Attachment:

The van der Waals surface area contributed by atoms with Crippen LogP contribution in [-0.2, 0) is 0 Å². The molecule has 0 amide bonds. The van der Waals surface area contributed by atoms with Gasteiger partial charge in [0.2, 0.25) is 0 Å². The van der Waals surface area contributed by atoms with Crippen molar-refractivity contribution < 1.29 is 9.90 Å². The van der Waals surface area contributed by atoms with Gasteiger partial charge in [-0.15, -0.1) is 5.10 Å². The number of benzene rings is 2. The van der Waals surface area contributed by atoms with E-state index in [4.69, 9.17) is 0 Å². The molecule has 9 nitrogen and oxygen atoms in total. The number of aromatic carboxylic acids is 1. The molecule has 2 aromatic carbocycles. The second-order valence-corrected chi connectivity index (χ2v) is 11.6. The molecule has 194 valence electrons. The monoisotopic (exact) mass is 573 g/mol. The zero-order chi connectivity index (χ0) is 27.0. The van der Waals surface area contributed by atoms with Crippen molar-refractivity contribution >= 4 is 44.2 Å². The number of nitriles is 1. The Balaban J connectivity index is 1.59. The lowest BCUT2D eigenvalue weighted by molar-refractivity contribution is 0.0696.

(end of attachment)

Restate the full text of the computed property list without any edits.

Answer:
The van der Waals surface area contributed by atoms with Crippen LogP contribution in [-0.2, 0) is 0 Å². The molecule has 0 amide bonds. The van der Waals surface area contributed by atoms with Gasteiger partial charge in [0.2, 0.25) is 0 Å². The van der Waals surface area contributed by atoms with Crippen molar-refractivity contribution < 1.29 is 9.90 Å². The van der Waals surface area contributed by atoms with Gasteiger partial charge in [-0.15, -0.1) is 5.10 Å². The number of benzene rings is 2. The van der Waals surface area contributed by atoms with E-state index in [4.69, 9.17) is 0 Å². The molecule has 9 nitrogen and oxygen atoms in total. The number of aromatic carboxylic acids is 1. The molecule has 2 aromatic carbocycles. The second-order valence-corrected chi connectivity index (χ2v) is 11.6. The molecule has 194 valence electrons. The monoisotopic (exact) mass is 573 g/mol. The zero-order chi connectivity index (χ0) is 27.0. The van der Waals surface area contributed by atoms with Crippen molar-refractivity contribution >= 4 is 44.2 Å². The number of nitriles is 1. The Balaban J connectivity index is 1.59. The lowest BCUT2D eigenvalue weighted by molar-refractivity contribution is 0.0696.